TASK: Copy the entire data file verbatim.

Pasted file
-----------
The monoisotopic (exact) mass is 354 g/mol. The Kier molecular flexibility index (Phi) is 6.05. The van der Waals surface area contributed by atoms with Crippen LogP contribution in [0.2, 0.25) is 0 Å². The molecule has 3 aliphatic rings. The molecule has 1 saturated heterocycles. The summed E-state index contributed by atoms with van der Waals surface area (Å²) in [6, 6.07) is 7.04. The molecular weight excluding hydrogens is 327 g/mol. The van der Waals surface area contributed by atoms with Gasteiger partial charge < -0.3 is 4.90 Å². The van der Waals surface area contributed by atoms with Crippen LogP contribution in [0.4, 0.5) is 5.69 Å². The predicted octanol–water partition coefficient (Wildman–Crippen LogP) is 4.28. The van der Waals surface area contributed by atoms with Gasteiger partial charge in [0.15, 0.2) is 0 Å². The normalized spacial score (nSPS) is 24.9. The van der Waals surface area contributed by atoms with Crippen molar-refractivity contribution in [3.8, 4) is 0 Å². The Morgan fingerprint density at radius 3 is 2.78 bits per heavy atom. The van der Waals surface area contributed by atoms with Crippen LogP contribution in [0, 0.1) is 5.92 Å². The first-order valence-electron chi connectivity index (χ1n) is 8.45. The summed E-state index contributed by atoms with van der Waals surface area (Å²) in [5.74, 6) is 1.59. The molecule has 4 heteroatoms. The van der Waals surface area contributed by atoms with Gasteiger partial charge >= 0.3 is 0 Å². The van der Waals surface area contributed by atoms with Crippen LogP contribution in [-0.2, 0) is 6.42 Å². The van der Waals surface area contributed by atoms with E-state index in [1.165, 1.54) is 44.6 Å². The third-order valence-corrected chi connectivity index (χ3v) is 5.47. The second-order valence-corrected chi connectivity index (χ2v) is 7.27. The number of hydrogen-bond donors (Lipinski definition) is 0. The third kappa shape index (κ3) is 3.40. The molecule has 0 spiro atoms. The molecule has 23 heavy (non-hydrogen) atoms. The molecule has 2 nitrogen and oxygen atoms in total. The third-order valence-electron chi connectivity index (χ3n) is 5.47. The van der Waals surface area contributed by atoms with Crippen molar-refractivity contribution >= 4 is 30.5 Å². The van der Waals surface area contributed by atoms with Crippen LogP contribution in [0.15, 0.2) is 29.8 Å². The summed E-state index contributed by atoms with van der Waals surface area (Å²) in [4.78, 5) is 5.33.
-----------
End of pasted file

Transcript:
The monoisotopic (exact) mass is 354 g/mol. The Kier molecular flexibility index (Phi) is 6.05. The van der Waals surface area contributed by atoms with Crippen LogP contribution in [0.2, 0.25) is 0 Å². The molecule has 3 aliphatic rings. The molecule has 1 saturated heterocycles. The summed E-state index contributed by atoms with van der Waals surface area (Å²) in [6, 6.07) is 7.04. The molecular weight excluding hydrogens is 327 g/mol. The van der Waals surface area contributed by atoms with Gasteiger partial charge < -0.3 is 4.90 Å². The van der Waals surface area contributed by atoms with Crippen LogP contribution in [0.4, 0.5) is 5.69 Å². The predicted octanol–water partition coefficient (Wildman–Crippen LogP) is 4.28. The van der Waals surface area contributed by atoms with Gasteiger partial charge in [0.15, 0.2) is 0 Å². The normalized spacial score (nSPS) is 24.9. The van der Waals surface area contributed by atoms with Crippen molar-refractivity contribution in [3.8, 4) is 0 Å². The Morgan fingerprint density at radius 3 is 2.78 bits per heavy atom. The van der Waals surface area contributed by atoms with Crippen LogP contribution in [0, 0.1) is 5.92 Å². The first-order valence-electron chi connectivity index (χ1n) is 8.45. The summed E-state index contributed by atoms with van der Waals surface area (Å²) in [5.74, 6) is 1.59. The molecule has 4 heteroatoms. The van der Waals surface area contributed by atoms with Gasteiger partial charge >= 0.3 is 0 Å². The van der Waals surface area contributed by atoms with Crippen LogP contribution in [-0.2, 0) is 6.42 Å². The van der Waals surface area contributed by atoms with E-state index in [1.165, 1.54) is 44.6 Å². The third-order valence-corrected chi connectivity index (χ3v) is 5.47. The second-order valence-corrected chi connectivity index (χ2v) is 7.27. The number of hydrogen-bond donors (Lipinski definition) is 0. The third kappa shape index (κ3) is 3.40. The molecule has 0 spiro atoms. The molecule has 23 heavy (non-hydrogen) atoms. The molecule has 2 nitrogen and oxygen atoms in total. The third-order valence-electron chi connectivity index (χ3n) is 5.47. The van der Waals surface area contributed by atoms with Crippen molar-refractivity contribution >= 4 is 30.5 Å². The van der Waals surface area contributed by atoms with Crippen LogP contribution in [0.15, 0.2) is 29.8 Å². The summed E-state index contributed by atoms with van der Waals surface area (Å²) in [4.78, 5) is 5.33.